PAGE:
Myanmar disruption expected to affect EGAT and Ratchaburi gas fired power plants
The supply of natural gas from Myanmar will be disrupted again from April 4-12 when electricity demand peaks at the height of the hot season, says the energy minister.
Pongsak Raktapongpaisal said energy policymakers would meet in the next two weeks to discuss the expected disruption.
About 25% of Thailand’s gas supply comes from Myanmar, amounting to 1.1 billion cubic feet per day. Overall, Thailand consumes 4.2 billion to 4.4 billion cubic feet per day.
Most of the gas shipped from Myanmar to Thailand originates in the Yadana and Yetagun fields in the Andaman Sea.
Efforts would be made to shift from gas to fuel oil and diesel to fuel power plants, while energy saving would also be promoted, said the minister.
Gas supplies from the Malaysia-Thailand Joint Development Area were interrupted last month by marine accidents, but deliveries resumed early this month.
“We will discuss how to handle the situation, as April is the hot season and demand for electricity is normally very high,” said Mr Pongsak.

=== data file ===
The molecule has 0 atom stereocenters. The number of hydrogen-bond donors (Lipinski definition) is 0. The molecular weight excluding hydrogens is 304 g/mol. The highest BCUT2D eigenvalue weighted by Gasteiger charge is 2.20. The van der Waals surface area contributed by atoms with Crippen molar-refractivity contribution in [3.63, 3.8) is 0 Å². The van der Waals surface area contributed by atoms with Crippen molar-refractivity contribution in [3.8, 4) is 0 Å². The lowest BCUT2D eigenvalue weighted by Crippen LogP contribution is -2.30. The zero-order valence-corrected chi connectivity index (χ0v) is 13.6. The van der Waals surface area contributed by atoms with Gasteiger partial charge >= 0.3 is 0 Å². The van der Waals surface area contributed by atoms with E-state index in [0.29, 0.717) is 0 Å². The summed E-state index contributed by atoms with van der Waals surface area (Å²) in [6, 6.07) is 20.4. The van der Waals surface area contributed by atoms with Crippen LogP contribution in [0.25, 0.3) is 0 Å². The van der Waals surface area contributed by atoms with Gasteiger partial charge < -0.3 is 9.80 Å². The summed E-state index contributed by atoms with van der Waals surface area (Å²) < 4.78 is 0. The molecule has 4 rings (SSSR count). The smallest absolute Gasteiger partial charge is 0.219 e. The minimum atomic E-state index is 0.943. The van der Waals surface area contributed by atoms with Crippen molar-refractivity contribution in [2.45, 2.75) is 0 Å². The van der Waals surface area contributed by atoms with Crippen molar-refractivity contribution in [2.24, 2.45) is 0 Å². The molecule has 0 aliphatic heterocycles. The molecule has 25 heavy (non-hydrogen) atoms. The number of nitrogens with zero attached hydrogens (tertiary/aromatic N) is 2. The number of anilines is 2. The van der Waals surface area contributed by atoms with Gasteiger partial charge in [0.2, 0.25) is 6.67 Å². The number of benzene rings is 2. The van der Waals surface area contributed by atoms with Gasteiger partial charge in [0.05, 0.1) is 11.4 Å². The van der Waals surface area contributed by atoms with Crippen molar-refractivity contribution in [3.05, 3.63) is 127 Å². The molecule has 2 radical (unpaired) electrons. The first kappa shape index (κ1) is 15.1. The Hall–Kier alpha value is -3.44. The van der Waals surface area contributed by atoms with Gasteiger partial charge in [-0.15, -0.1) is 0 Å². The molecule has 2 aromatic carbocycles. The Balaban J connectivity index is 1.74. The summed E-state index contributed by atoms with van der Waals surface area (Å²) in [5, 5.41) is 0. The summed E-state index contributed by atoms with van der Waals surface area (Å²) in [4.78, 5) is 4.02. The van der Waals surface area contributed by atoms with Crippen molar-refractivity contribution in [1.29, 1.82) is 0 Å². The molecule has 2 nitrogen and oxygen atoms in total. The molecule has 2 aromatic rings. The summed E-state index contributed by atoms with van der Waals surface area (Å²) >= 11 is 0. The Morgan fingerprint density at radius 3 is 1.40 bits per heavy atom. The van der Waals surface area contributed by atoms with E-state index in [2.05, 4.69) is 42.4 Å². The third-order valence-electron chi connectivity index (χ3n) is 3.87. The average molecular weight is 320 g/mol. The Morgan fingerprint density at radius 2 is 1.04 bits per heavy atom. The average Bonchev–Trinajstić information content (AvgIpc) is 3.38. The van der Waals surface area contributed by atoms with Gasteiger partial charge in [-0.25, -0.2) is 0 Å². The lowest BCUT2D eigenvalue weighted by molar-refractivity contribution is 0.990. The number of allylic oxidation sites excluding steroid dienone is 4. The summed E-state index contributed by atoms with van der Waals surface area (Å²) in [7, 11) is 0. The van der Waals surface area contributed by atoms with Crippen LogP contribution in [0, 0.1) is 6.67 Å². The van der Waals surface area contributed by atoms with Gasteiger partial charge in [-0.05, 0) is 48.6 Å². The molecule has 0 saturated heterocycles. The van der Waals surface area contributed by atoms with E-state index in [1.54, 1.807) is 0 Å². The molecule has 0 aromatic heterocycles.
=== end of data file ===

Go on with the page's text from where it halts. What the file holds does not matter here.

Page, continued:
“We also need to figure out how to diversify fuels used in electricity generation since we rely hugely on gas for power generation – as much as 70%.”
Pailin Chuchottaworn, the chief executive of the energy giant PTT Plc, said the company had talked to Malaysia’s Petronas and France’s Total – the operators of gas production from the Yadana and Yetagun blocks – about postponing scheduled maintenance until the long holidays in mid-April, when demand for electricity would decline.
He said PTT had also appealed to the Electricity Generating Authority of Thailand (Egat) and Ratchaburi Electricity Generating Holding Plc, two major gas users, to increase their fuel reserves.
Thailand faced severe problems in 2009 when gas supply disruption from Myanmar occurred without advance warning. The incident prompted EGAT immediately to expand the capacity of hydroelectric power plants to maximum levels.